Tropical Storm Three
After no tropical cyclone activity in July and August, the third tropical storm formed offshore of southwestern Mexico on September 3. Like the previous two tropical cyclone, this storm had a peak of 50 mph (80 km/h), and did not intensify further. Tropical Storm Three headed northwestward, and began paralleling the coast of Baja California. On September 8, Tropical Storm Three turned abruptly south-southwestward, and dissipated by the next day. The outer rainbands of this system were expected to bring squally weather over the Baja California Peninsula; instead, this storm turned away without causing any impact.
The first hurricane of the season developed on September 9 while located 160 mi (260 km) east-southeast of Socorro Island, and tied Hurricane Six as the strongest tropical cyclone of the season. The hurricane slowly turned northward, and made landfall in Baja California Sur with winds of 85 mph (140 km/h) on September 11. Hurricane Six dissipated over Baja California about 10 hours later. Since Four was expected to bring high waves and rough seas to Southern California, all marine operates and other interests in the region were alerted.
Tropical Storm Five
The fifth tropical storm was observed offshore of Mexico, on September 17. Tropical Storm Five had no change in intensity past a 50 mph (85 km/h) tropical storm, similar to Tropical Storms One, Two, and Three. While paralleling the coast of Mexico, Tropical Storm Five passed only 75 mi (120 km) southwest of Manzanillo. The tropical storm curved northwestward on September 18, and headed out to sea. The system dissipated 135 mi (215 km) west-southwest of Islas Marías on September 19.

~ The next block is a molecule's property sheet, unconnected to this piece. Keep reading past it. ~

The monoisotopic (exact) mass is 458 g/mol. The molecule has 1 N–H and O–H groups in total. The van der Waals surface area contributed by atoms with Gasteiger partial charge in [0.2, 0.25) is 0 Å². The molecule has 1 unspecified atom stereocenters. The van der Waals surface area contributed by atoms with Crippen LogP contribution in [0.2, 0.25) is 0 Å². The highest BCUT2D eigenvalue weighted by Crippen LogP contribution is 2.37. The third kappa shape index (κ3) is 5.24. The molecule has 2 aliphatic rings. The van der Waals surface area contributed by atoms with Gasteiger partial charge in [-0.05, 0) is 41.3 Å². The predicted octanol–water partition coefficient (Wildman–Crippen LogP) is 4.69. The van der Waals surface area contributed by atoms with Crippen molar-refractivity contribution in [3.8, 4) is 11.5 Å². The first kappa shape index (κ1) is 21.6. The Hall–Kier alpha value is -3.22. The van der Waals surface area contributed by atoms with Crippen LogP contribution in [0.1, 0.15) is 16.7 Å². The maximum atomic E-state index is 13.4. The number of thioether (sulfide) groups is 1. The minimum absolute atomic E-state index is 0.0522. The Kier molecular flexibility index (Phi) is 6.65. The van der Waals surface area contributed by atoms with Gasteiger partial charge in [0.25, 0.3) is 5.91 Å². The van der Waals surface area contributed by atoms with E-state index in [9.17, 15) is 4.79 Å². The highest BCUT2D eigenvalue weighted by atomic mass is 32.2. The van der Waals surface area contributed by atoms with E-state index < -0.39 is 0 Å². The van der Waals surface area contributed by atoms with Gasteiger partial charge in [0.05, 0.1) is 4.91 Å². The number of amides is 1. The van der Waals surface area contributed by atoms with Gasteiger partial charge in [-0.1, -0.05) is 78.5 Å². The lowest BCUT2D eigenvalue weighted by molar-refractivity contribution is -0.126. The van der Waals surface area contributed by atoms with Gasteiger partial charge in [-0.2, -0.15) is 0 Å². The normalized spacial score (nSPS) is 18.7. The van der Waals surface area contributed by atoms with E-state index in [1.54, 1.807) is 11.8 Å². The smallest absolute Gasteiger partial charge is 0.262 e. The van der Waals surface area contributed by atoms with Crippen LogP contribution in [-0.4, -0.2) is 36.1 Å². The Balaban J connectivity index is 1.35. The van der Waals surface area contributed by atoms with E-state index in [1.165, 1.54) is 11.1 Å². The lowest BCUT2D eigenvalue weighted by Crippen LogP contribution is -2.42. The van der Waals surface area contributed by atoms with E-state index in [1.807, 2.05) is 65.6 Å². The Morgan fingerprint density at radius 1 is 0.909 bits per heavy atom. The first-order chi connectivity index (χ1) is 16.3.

Unnumbered tropical depression
In addition to the six tropical cyclones in the basin, another system September 27, although it was not included with the records in the East Pacific, the storm had been listed as Hurricane Ten in the Atlantic basin. Forming south of El Salvador, the tropical depression traveled slowly north. Failing to intensify past a beyond depression status, the system made landfall near the border of Guatemala and El Salvador on September 28. Moving inland, the storm did not weaken as it crossed through Guatemala and Mexico. The system quickly strengthened once over the Bay of Campeche, becoming a tropical storm. After entering the bay, the storm intensified into a hurricane, and eventually made landfall in Texas as a Category 2 hurricane. This hurricane was the first officially recorded Atlantic-Pacific crossover tropical cyclone. Overall, monetary losses totaled $10 million (1949 USD) and two deaths were attributed to the storm.
A tropical depression was first observed 300 mi (485 km) southeast of Socorro Island on September 29. The depression rapidly intensified, and was a Category 1 hurricane only twelve hours after being first observed. Peaking as an 85 mph (140 km/h) Category 1 hurricane, Hurricane Six tied Hurricane Four as the strongest tropical cyclone of the season. After reaching its peak intensity, Hurricane Six rapidly weakened, and passed 70 mi (125 km) southeast of Socorro Island with winds of 50 mph (85 km/h). Further weakening occurred, and the storm had dissipated on September 30.